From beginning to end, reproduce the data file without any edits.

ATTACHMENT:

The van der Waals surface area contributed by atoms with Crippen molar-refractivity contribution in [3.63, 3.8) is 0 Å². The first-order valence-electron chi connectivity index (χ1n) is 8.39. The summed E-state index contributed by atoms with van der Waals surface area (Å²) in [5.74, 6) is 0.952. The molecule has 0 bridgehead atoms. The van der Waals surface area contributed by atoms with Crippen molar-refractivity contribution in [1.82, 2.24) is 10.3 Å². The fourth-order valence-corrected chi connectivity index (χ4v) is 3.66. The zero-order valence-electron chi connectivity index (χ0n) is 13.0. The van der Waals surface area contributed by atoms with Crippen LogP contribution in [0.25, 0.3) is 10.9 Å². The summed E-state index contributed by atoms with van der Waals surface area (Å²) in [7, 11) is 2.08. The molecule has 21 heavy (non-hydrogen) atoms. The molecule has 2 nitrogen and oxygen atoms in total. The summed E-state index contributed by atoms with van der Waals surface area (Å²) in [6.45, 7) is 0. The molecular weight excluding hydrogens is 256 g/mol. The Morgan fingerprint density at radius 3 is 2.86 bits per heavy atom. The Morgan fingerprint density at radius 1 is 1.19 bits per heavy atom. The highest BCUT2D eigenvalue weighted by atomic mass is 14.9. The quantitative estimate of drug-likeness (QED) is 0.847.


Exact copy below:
The van der Waals surface area contributed by atoms with Crippen molar-refractivity contribution in [3.63, 3.8) is 0 Å². The first-order valence-electron chi connectivity index (χ1n) is 8.39. The summed E-state index contributed by atoms with van der Waals surface area (Å²) in [5.74, 6) is 0.952. The molecule has 0 bridgehead atoms. The van der Waals surface area contributed by atoms with Crippen molar-refractivity contribution in [1.82, 2.24) is 10.3 Å². The fourth-order valence-corrected chi connectivity index (χ4v) is 3.66. The zero-order valence-electron chi connectivity index (χ0n) is 13.0. The van der Waals surface area contributed by atoms with Crippen LogP contribution in [0.25, 0.3) is 10.9 Å². The summed E-state index contributed by atoms with van der Waals surface area (Å²) in [7, 11) is 2.08. The molecule has 21 heavy (non-hydrogen) atoms. The molecule has 2 nitrogen and oxygen atoms in total. The summed E-state index contributed by atoms with van der Waals surface area (Å²) in [6.45, 7) is 0. The molecular weight excluding hydrogens is 256 g/mol. The Morgan fingerprint density at radius 3 is 2.86 bits per heavy atom. The Morgan fingerprint density at radius 1 is 1.19 bits per heavy atom. The highest BCUT2D eigenvalue weighted by atomic mass is 14.9. The quantitative estimate of drug-likeness (QED) is 0.847.